UK regulator lifts ban on using blood plasma for albumin treatments


LONDON: Britain’s medicines regulator on Monday lifted a ban on using blood plasma from UK-based donors for deriving albumin, which is used in critically ill patients to replace blood loss from severe injuries and treat diseases like sepsis.

The ban on plasma-derived medicinal products in the UK was imposed in 1999 as a safety precaution against the spread of variant Creutzfeldt Jakob Disease (vCJD) – a rare, rapidly worsening brain disorder.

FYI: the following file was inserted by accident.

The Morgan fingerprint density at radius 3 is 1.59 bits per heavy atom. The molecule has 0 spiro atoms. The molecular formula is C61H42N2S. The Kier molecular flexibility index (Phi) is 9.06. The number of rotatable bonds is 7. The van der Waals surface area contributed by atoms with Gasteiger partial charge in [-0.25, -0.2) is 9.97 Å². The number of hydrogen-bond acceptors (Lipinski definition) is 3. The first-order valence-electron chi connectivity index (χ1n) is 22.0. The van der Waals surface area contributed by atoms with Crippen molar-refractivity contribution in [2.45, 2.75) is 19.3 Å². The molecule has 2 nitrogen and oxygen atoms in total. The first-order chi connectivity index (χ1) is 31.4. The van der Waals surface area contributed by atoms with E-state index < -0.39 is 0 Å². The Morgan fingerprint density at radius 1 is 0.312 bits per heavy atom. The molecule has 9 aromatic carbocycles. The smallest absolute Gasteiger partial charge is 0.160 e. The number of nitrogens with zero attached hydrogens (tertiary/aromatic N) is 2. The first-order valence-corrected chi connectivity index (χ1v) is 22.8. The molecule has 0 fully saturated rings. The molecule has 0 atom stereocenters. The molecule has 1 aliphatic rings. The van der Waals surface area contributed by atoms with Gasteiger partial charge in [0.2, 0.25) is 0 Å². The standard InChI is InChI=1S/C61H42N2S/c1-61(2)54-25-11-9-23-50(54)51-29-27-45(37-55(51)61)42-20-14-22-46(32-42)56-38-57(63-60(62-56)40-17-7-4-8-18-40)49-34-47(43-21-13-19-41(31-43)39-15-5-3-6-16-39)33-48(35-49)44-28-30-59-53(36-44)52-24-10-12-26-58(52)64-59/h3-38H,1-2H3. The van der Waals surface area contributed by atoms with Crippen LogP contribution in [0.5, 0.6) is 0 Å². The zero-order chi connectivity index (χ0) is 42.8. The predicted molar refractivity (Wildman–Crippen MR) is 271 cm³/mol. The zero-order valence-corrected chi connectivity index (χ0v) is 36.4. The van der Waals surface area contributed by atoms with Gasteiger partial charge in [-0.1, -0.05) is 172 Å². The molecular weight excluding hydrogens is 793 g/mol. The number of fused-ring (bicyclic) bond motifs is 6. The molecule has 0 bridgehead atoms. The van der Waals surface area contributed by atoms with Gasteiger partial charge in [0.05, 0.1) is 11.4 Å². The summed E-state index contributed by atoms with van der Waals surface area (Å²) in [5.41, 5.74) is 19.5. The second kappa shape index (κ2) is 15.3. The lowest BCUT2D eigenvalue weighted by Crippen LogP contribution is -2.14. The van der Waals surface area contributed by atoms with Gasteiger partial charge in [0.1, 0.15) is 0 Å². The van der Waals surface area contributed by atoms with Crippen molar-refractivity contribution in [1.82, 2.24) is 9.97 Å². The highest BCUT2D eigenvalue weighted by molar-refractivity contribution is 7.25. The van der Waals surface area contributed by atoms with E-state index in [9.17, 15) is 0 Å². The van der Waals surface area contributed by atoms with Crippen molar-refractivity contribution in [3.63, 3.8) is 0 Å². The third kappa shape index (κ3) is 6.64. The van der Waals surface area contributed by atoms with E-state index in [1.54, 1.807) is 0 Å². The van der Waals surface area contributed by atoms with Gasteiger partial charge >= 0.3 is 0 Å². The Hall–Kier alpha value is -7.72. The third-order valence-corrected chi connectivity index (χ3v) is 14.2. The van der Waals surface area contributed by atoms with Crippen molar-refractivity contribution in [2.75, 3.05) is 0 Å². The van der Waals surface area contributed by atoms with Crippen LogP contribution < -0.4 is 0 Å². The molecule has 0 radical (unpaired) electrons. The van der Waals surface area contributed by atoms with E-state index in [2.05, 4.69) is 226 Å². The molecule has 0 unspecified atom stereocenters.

The Medicines and Healthcare products Regulatory Agency (MHRA) said following further review of the evidence, the Commission on Human Medicines – an independent working group advising UK ministers – had also recommended lifting the ban.

The state-run national health service (NHS) has relied exclusively on imported plasma-derived products, primarily from the United States because of the ban.

A ban on using UK donor plasma to make immunoglobulins, another type of plasma-derived medicinal product was lifted in 2020. — Reuters

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